UArizona Named Peace Corps' 2020 Top Volunteer-Producing School
The University of Arizona has been a top volunteer-producing school for the last three years and has ranked in the top 20 among large schools a total of six times.
There currently are 47 Wildcats volunteering in countries around the world, up from 46 in 2019.
UArizona has been a top volunteer-producing school for the last three years and has ranked in the top 20 among large schools – those with more than 15,000 undergraduates – a total of six times. Since the Peace Corps' founding in 1961, nearly 1,700 alumni from the University of Arizona have served abroad as volunteers.
"Our Peace Corps volunteers exemplify the University of Arizona's core value of compassion," said University of Arizona President Robert C. Robbins. "As a global land-grant university, we are here to serve the communities of our world, and we prepare our students with this mindset of using their knowledge to enrich life for all. We are extremely proud of our Peace Corps volunteers, and we are fortunate to have so many terrific ambassadors of the Wildcat spirit across the world."
UArizona offers a Peace Corps Prep program to provide undergraduates with an opportunity to integrate coursework with hands-on experience and professional development. The university also offers returned Peace Corps volunteers an opportunity to continue their service to underserved communities while pursuing graduate studies at a reduced cost through the Paul D. Coverdell Fellows Program.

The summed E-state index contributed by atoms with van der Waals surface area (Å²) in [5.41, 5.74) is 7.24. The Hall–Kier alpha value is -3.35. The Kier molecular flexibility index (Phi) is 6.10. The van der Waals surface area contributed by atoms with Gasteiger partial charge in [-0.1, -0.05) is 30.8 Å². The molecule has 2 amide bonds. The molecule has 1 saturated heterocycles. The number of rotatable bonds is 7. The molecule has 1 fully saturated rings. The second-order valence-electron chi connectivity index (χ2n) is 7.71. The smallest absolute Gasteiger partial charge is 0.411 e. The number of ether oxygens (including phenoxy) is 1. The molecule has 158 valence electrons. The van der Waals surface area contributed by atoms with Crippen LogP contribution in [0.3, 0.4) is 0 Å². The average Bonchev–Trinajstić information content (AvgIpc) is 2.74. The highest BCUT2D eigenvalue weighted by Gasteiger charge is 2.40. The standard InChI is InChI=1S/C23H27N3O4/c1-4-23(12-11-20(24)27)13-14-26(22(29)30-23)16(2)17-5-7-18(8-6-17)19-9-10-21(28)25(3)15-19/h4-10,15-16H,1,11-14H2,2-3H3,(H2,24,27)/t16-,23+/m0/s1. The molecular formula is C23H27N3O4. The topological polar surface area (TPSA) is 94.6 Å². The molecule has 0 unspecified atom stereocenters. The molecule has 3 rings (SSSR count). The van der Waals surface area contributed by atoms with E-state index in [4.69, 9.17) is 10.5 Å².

"These schools are institutions that emphasize being global citizens and service-minded students," said Jody Olsen, director of the Peace Corps. "I am excited to know the graduates coming from Peace Corps' Top Colleges are using their skills to make a positive impact on their communities at home and abroad."
Nohely Reyes is a University of Arizona alumna currently serving in central Mexico.
"My freshman year at University of Arizona, I met a returned volunteer who told me many marvelous details about his experiences serving abroad. In that exact moment I decided I wanted to join the Peace Corps to do environmental work after finishing my undergrad," Reyes said.
Her experience with the Department of Environmental Science was key in her preparation for Peace Corps service, she added.
"Not only did I gain the pertinent scientific knowledge for my environmental education service, but I also got hands-on experience through my work at the Contaminant Transport lab and my service with Students for Sustainability at the University of Arizona Community Garden. These are just two examples of the complementary environmental work I got exposed to throughout my undergrad that shaped me into the environmentalist I am today."
The Peace Corps ranks its top volunteer-producing colleges and universities annually according to the size of the student body. Rankings are calculated based on fiscal year 2019 data as of Sept. 30, as self-reported by Peace Corps volunteers.
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